Laptop Backup via Rsync + SSH

I was playing around with rsync the other night. Now I have a scripted command so I can backup folders from my laptop back to the external harddrive on my iMac at home. You can find the command below.

We need to assume you have done several a couple of things to improve the security of your SSH at home.

  1. Moved from the standard tcp 22 port to a new port: example 5346
  2. Turned off password authentication in favor of public-private key authentication.
  3. Have your ssh private key saved somewhere on your laptop simple like the default ~/.ssh folder. The default keyname is id_rsa if you generated your key with a command like
    ssh-keygen -t rsa
  4. The folder we want to backup is called Documents just in our home folder on our Apple Powerbook.
  5. We will assume you registered a Dyndns name for you home machine.: example home.homedns.org
  6. The username on your home iMac or *nix box is: username
  7. The external drive is called: ExternalDrive

Here is the command you would issue on your Mac or *nix laptop. It should all be on one line. The best part is that it will take a while depending on how much stuff you have in your Documents folder. After that it will only sync over the changes. Perfect when away from home and you want a backup safely off your laptop.

rsync -avrz -e “ssh -p 5346 -i .ssh/id_rsa” Documents username@home.homedns.org:/Volumes/ExternalDrive/Backups/Powerbook

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4 Replies to “Laptop Backup via Rsync + SSH”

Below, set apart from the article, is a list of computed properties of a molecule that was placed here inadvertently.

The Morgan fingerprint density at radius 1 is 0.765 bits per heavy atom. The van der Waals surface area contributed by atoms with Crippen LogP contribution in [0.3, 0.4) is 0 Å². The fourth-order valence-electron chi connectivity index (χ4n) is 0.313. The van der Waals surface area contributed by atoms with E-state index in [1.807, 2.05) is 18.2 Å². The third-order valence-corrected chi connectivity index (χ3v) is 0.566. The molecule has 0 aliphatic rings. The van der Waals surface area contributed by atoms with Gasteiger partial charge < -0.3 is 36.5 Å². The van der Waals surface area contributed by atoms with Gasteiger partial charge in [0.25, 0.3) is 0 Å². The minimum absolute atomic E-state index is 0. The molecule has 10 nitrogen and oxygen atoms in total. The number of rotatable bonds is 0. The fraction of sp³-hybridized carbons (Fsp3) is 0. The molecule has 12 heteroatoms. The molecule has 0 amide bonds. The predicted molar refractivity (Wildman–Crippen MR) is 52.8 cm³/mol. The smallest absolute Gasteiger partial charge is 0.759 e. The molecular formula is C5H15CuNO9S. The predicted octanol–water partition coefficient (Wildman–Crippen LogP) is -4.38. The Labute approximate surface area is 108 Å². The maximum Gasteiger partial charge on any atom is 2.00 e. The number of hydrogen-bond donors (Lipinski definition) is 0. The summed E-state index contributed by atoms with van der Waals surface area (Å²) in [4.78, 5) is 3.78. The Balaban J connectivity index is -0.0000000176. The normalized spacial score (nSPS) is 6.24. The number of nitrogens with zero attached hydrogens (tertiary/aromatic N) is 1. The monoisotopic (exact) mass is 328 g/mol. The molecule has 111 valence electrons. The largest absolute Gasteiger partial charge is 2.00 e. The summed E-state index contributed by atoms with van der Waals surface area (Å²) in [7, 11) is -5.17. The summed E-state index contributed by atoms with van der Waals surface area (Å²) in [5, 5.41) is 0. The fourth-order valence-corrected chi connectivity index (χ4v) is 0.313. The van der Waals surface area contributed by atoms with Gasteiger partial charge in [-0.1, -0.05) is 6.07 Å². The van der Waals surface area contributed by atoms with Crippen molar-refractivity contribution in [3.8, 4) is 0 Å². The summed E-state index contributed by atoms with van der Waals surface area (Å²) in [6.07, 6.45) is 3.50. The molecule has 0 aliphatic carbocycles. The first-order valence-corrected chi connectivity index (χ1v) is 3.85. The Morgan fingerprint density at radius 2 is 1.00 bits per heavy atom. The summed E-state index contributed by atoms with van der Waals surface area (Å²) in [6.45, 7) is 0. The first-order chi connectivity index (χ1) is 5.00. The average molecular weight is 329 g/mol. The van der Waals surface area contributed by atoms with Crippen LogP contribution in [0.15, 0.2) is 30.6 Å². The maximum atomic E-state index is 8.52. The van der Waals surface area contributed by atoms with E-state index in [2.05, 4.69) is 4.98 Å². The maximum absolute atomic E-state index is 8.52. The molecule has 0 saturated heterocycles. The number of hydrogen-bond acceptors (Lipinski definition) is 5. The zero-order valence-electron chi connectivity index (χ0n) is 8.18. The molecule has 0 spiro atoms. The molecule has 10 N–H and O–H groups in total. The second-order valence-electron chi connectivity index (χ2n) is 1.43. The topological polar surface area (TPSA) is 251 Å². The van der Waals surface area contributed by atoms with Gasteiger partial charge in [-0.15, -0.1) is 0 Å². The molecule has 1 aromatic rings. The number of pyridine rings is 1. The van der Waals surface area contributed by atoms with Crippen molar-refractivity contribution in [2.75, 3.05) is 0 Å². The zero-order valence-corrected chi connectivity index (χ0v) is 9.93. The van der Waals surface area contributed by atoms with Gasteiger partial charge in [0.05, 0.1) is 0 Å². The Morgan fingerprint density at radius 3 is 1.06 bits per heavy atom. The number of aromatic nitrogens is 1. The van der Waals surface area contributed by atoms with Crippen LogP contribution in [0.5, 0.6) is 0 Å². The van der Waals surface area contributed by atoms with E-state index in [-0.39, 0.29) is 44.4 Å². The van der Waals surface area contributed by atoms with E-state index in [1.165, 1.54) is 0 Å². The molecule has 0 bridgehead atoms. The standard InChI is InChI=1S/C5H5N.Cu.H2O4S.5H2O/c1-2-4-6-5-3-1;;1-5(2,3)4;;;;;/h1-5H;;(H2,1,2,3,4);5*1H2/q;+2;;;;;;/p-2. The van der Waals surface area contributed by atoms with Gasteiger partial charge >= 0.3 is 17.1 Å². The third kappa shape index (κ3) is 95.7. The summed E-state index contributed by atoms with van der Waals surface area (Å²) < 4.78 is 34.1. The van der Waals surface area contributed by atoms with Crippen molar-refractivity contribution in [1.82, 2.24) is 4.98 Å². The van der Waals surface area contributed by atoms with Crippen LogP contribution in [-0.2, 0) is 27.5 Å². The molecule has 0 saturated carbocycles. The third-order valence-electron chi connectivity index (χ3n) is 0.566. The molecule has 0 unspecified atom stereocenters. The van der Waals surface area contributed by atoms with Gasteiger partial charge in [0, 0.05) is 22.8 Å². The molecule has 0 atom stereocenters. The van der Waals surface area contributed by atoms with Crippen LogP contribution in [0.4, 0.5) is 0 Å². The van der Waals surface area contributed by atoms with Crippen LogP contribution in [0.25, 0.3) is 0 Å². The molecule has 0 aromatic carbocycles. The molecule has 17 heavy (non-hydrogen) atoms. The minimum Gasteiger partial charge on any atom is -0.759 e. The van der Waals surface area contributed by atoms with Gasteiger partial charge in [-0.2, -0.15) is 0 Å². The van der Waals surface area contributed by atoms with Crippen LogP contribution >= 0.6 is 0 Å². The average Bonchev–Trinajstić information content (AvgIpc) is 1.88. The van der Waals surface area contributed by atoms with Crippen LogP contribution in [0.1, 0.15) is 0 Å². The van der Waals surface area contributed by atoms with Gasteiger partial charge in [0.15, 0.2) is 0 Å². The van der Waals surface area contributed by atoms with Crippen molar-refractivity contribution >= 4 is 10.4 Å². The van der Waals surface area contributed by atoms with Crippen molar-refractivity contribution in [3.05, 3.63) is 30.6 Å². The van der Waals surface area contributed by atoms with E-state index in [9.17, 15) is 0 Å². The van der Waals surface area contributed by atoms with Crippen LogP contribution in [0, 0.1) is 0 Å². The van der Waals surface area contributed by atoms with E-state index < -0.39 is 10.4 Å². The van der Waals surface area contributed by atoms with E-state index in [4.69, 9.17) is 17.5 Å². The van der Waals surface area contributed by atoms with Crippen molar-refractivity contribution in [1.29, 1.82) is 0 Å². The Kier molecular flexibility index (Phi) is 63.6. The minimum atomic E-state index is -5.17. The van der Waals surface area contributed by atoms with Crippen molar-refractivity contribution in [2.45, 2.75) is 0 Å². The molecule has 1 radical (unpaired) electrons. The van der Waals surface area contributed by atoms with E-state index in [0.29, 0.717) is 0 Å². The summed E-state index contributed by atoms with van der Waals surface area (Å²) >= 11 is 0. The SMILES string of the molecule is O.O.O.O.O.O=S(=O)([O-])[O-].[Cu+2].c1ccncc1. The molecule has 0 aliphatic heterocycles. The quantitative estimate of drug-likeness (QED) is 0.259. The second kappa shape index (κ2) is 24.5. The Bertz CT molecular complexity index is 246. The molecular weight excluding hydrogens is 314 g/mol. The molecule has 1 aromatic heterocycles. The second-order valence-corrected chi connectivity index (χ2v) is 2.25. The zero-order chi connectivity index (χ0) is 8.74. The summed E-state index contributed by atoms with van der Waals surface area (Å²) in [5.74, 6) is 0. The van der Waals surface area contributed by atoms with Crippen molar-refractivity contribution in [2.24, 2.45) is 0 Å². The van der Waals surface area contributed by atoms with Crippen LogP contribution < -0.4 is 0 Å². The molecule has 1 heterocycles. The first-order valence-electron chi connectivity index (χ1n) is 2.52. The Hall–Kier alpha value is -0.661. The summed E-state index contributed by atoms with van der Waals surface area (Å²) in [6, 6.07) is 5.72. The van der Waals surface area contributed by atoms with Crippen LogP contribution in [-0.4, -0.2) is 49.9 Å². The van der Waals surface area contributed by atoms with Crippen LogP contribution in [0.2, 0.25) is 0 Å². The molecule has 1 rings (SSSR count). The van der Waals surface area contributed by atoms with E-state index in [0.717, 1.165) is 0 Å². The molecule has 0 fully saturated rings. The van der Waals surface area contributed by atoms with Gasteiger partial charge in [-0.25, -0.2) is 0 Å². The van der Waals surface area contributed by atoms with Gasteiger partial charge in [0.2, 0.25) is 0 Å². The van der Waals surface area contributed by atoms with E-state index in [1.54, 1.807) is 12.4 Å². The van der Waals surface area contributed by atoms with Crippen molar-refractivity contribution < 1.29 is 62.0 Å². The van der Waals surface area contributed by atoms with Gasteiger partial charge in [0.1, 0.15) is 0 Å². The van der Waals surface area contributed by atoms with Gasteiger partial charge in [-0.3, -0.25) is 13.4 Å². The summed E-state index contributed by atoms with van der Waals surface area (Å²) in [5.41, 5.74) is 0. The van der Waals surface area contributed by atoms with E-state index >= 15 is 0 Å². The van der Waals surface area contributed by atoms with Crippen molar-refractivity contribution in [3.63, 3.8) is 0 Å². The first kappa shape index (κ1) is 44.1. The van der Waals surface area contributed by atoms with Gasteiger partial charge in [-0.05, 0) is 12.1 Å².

1. Even better, get rid of the -e flag and use the key loaded into your ssh-agent. Set the port preference for the host in ~/.ssh/config and lose that too.

  2. Even better, get rid of the -e flag and use the key loaded into your ssh-agent. Set the port preference for the host in ~/.ssh/config and lose that too.

  3. Actually the port is on purpose. I dont want to change the default port. When in my home I keep it on 22. It’s only from remote that the port is mapped to a non standard to help avoid automated ssh scanning and exploits. I don’t have to type my key passphrase often enough that I need to run an agent.

  4. Actually the port is on purpose. I dont want to change the default port. When in my home I keep it on 22. It’s only from remote that the port is mapped to a non standard to help avoid automated ssh scanning and exploits. I don’t have to type my key passphrase often enough that I need to run an agent.

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